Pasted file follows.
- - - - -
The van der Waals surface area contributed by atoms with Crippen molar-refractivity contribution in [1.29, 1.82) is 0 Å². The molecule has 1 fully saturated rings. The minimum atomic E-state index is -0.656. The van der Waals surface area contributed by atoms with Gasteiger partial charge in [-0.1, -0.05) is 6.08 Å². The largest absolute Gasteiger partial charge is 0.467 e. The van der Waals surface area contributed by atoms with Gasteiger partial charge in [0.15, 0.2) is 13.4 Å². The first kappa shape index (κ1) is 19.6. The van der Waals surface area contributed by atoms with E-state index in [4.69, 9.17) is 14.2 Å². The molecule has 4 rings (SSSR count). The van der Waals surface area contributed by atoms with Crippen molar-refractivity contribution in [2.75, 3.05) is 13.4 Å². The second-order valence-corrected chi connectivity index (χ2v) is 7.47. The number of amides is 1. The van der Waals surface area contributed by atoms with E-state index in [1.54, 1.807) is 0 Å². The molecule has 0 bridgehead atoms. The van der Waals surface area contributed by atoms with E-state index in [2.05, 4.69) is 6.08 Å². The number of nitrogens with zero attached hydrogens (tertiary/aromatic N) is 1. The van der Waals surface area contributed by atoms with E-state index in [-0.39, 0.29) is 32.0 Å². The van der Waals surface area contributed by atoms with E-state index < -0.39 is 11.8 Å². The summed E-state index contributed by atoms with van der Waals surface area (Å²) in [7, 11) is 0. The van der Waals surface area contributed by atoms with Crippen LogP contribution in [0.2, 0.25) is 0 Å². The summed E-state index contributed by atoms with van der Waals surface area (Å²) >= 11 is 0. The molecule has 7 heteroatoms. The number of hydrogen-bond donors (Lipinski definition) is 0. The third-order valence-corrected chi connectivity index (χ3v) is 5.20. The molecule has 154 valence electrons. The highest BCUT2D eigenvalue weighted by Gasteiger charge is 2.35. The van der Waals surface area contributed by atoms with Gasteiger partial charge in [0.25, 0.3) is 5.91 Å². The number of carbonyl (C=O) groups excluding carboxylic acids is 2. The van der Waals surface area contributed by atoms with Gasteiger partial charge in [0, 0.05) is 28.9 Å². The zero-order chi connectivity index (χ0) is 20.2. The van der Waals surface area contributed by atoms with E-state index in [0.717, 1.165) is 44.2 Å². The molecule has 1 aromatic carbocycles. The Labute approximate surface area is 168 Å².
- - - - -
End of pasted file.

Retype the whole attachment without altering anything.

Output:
The van der Waals surface area contributed by atoms with Crippen molar-refractivity contribution in [1.29, 1.82) is 0 Å². The molecule has 1 fully saturated rings. The minimum atomic E-state index is -0.656. The van der Waals surface area contributed by atoms with Gasteiger partial charge in [-0.1, -0.05) is 6.08 Å². The largest absolute Gasteiger partial charge is 0.467 e. The van der Waals surface area contributed by atoms with Gasteiger partial charge in [0.15, 0.2) is 13.4 Å². The first kappa shape index (κ1) is 19.6. The van der Waals surface area contributed by atoms with E-state index in [4.69, 9.17) is 14.2 Å². The molecule has 4 rings (SSSR count). The van der Waals surface area contributed by atoms with Crippen molar-refractivity contribution in [2.75, 3.05) is 13.4 Å². The second-order valence-corrected chi connectivity index (χ2v) is 7.47. The number of amides is 1. The van der Waals surface area contributed by atoms with E-state index in [1.54, 1.807) is 0 Å². The molecule has 0 bridgehead atoms. The van der Waals surface area contributed by atoms with E-state index in [2.05, 4.69) is 6.08 Å². The number of nitrogens with zero attached hydrogens (tertiary/aromatic N) is 1. The van der Waals surface area contributed by atoms with E-state index in [-0.39, 0.29) is 32.0 Å². The van der Waals surface area contributed by atoms with E-state index < -0.39 is 11.8 Å². The summed E-state index contributed by atoms with van der Waals surface area (Å²) in [7, 11) is 0. The van der Waals surface area contributed by atoms with Crippen LogP contribution in [0.2, 0.25) is 0 Å². The summed E-state index contributed by atoms with van der Waals surface area (Å²) >= 11 is 0. The molecule has 7 heteroatoms. The number of hydrogen-bond donors (Lipinski definition) is 0. The third-order valence-corrected chi connectivity index (χ3v) is 5.20. The molecule has 154 valence electrons. The highest BCUT2D eigenvalue weighted by Gasteiger charge is 2.35. The van der Waals surface area contributed by atoms with Gasteiger partial charge in [0.25, 0.3) is 5.91 Å². The number of carbonyl (C=O) groups excluding carboxylic acids is 2. The van der Waals surface area contributed by atoms with Gasteiger partial charge in [0, 0.05) is 28.9 Å². The zero-order chi connectivity index (χ0) is 20.2. The van der Waals surface area contributed by atoms with E-state index in [0.717, 1.165) is 44.2 Å². The molecule has 1 aromatic carbocycles. The Labute approximate surface area is 168 Å².